My pet peeve with this is—what are the kids really doing? If they can only snip, find a way to make the project involve snipping. If they can cut a straight line, make a project out of straight lines. For example—For “F week” instead of assembling different parts to make a frog, have the kids cut straight lines out of yellow paper—French Fries. It’s hard to revamp your thinking, but once you get used to it, it’s so much better! Also, projects should never look perfect—teachers hate when the homework comes in too perfect (because it means the parent did the work) and parents feel the same way. So it’s messy, that’s ok! They are kids!

6) Upside-down Pencil Grips. As an OT, I can spot an upside-down pencil grip from five feet away. I totally get it when parents or teachers can’t. But it still stinks. The point of a pencil grip is to put the fingers in the right spot, so being placed on the pencil correctly is pretty important. Kids LOVE to fidget with their grips and slide them up and down, take them off, put them back on, etc. So they end up upside-down sometimes.


7) Wrong-sized furniture. This may seem redundant, but it’s a new one. Sometimes teachers come to me for input because their students just can’t seem to sit still. When I go into the classroom, they point me to the back tables, where the kids break up into small groups to work with a teacher. The tables are perfectly sized—for the teacher. Well—there’s your answer. It goes back to the same old thing—they can’t sit still because the furniture is uncomfortable. Not that we want the teacher to be uncomfortable, either. But let’s face it—this is where the children are supposed to be developing lifelong skills that will stay with them forever. Let’s set them up for success. And most teachers I know are just happy for the chance to sit for a minute at all!


My Biggest Pet Peeve as A School-based Occupational Therapist

8) Too much help. This one is a touchy one and I’ve struggled in the past to state my concerns in a professional manner that doesn’t offend a colleague (and usually a friend, too). Children are in school to learn how to do things for themselves. Sometimes a teacher or a one-to-one aide provides too much help for a child. To be fair, some parents do it too. The truth is that everyone does it out of love. Most adults feel protective and maternal toward children, especially if it’s a child with special needs.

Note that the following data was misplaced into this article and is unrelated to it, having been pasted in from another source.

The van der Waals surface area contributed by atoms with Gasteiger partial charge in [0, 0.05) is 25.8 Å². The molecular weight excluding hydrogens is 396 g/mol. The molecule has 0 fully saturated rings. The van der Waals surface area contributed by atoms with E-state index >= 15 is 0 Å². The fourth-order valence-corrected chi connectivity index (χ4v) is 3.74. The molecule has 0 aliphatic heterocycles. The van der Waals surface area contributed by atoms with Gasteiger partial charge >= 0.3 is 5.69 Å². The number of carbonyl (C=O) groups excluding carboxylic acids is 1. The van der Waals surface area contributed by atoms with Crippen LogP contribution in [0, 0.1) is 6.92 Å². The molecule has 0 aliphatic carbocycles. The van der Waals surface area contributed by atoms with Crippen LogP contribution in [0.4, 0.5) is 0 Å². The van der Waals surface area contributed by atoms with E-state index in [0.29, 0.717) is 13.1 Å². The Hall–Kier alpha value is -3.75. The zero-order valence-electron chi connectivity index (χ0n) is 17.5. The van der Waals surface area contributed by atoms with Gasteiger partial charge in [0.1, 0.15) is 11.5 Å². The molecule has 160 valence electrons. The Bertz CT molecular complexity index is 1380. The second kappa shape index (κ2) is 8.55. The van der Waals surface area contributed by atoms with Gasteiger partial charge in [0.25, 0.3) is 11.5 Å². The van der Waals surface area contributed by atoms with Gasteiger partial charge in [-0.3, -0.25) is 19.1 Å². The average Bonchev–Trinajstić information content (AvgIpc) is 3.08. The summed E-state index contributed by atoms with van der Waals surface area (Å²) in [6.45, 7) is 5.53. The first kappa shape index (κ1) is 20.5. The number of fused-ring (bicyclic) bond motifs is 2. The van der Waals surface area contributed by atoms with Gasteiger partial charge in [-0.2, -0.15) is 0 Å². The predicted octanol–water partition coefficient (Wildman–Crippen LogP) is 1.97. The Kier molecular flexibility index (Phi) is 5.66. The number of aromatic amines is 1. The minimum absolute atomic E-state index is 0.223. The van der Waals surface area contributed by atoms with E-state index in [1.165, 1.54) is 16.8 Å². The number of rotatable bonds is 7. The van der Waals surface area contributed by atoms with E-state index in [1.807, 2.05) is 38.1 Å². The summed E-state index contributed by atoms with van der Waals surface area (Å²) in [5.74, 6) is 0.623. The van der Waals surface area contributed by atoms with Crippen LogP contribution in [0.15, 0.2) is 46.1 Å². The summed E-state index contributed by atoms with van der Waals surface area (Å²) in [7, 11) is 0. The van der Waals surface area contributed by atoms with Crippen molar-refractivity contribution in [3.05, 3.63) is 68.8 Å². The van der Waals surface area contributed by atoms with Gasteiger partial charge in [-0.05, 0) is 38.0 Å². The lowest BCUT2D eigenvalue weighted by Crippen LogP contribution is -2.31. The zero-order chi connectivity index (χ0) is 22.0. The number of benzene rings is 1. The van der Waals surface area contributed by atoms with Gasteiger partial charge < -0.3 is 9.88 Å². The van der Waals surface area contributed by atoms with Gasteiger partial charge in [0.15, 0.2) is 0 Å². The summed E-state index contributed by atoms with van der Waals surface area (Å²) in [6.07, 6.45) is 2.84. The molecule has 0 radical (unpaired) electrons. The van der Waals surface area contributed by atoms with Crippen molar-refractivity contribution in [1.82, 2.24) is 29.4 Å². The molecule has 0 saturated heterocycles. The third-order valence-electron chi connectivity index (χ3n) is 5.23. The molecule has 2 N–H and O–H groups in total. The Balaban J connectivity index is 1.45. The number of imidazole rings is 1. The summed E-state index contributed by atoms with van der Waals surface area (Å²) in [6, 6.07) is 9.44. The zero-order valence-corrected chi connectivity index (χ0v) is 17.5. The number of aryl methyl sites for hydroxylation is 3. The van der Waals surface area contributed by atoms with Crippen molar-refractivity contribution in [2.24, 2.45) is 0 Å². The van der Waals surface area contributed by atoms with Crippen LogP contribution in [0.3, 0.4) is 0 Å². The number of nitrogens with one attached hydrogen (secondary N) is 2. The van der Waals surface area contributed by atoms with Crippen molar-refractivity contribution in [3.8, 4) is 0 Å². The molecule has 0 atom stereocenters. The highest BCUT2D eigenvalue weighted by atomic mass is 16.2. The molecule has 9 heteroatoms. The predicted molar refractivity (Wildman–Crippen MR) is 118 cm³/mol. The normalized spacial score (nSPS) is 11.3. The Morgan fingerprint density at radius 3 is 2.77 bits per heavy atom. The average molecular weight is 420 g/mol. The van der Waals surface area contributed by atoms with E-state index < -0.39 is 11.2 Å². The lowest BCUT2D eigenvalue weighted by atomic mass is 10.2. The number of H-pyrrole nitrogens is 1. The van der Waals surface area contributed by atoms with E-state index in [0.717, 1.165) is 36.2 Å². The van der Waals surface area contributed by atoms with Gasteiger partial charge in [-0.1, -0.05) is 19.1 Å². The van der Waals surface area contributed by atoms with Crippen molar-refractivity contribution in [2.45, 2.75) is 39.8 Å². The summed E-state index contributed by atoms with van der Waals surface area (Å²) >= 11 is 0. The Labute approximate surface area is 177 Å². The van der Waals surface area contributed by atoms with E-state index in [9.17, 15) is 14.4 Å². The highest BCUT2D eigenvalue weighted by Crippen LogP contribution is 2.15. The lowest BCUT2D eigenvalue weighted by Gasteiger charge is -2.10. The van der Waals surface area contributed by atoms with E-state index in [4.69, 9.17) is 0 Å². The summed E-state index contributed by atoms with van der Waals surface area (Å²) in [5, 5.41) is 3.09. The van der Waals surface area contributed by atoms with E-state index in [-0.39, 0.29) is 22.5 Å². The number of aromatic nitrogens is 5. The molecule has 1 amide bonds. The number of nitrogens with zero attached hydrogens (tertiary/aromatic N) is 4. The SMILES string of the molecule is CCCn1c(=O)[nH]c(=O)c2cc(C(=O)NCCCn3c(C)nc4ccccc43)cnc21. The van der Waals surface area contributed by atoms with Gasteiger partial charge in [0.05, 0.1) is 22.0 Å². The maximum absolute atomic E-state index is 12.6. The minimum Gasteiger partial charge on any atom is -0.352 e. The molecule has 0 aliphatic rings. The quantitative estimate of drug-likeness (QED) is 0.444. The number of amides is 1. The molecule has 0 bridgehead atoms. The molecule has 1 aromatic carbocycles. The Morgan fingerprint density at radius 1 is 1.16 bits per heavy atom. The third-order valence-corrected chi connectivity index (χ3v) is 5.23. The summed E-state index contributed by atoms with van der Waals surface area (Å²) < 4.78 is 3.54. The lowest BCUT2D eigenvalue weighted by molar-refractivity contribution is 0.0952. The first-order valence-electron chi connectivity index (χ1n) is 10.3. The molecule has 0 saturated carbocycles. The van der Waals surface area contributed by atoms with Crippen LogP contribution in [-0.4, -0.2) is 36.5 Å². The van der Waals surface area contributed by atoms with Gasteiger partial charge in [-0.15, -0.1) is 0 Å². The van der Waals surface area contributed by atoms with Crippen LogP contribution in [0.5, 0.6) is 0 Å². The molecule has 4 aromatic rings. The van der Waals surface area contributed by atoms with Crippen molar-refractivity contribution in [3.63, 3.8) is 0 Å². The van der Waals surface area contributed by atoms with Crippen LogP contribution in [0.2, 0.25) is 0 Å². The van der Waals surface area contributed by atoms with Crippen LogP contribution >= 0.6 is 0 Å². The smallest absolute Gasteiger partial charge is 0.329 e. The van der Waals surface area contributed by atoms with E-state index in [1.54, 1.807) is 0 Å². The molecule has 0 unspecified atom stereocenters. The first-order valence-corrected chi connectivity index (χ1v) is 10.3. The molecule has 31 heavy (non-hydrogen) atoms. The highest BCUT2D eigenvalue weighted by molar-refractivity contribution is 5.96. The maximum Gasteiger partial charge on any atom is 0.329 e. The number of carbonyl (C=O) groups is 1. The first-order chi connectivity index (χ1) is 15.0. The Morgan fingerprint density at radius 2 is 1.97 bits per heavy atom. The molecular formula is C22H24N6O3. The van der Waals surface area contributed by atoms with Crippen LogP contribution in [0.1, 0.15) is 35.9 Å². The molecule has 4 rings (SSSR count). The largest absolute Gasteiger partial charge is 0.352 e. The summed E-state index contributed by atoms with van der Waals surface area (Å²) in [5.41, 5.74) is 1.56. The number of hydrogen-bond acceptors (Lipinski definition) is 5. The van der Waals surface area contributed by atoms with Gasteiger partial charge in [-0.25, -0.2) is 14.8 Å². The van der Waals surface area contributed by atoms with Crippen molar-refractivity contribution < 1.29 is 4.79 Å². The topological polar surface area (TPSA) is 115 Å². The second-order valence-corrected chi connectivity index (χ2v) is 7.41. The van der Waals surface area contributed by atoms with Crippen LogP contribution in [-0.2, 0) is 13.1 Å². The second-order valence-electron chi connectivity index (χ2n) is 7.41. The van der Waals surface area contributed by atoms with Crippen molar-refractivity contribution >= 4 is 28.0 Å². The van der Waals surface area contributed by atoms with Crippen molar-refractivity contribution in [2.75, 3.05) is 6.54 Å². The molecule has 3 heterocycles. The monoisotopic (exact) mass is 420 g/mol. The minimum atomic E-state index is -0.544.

But reaching over and doing everything for a kid doesn’t help them, it hurts them. The golden rule is, set up the activity so that they can do it. Don’t open the glue for them, show them how. Don’t zip their jacket, connect the starter so they can zip it the rest of the way. Kids need to develop the skills to do things themselves.

9) Crowded workspace with too much stuff on the desk. This one drives me crazy. Children need to be taught organizational skills. Some classrooms are so cluttered (back to number 1) that there is no actual open workspace. Crayon boxes, folders, name tags, textbooks, etc. Too much stuff! I love the Seat Pocket organizers to hold all the extra stuff. Kids need a clean workspace. Especially little kids, because it is really important that they develop the ability to use their two hands when writing. One hand to hold the paper, and the other hand to rest on the table, with the fingers doing the work (not the whole arm).

It’s much easier to develop proper writing skills when you aren’t busy negotiating all the stuff on your desk. Kids should NOT ever be resting their arms on a book when writing.

10) Giant backpacks. This one was a pet peeve I developed when working at a middle school. The biggest REASON kids do this is ANXIETY. They are scared to be late, they are petrified of missing the correct notebook, they are anxious to get stuck—unable to open their locker. The reason it is such a pet peeve is that it is SO bad for a child’s back. Kids are supposed to carry only 10% of their body weight. Ten percent! Check out this great handout from the American Occupational Therapy Association for strategies and information regarding this backpack crisis.

There you have it!  Ten of my school-based OT pet peeves.

Do you have Pet Peeves about the school setting? Please share in the comments!

Learn more about School-based OT here:   https://www.aota.org/About-Occupational-Therapy/Professionals/CY/Articles/School-consumer.aspx

Pin It on Pinterest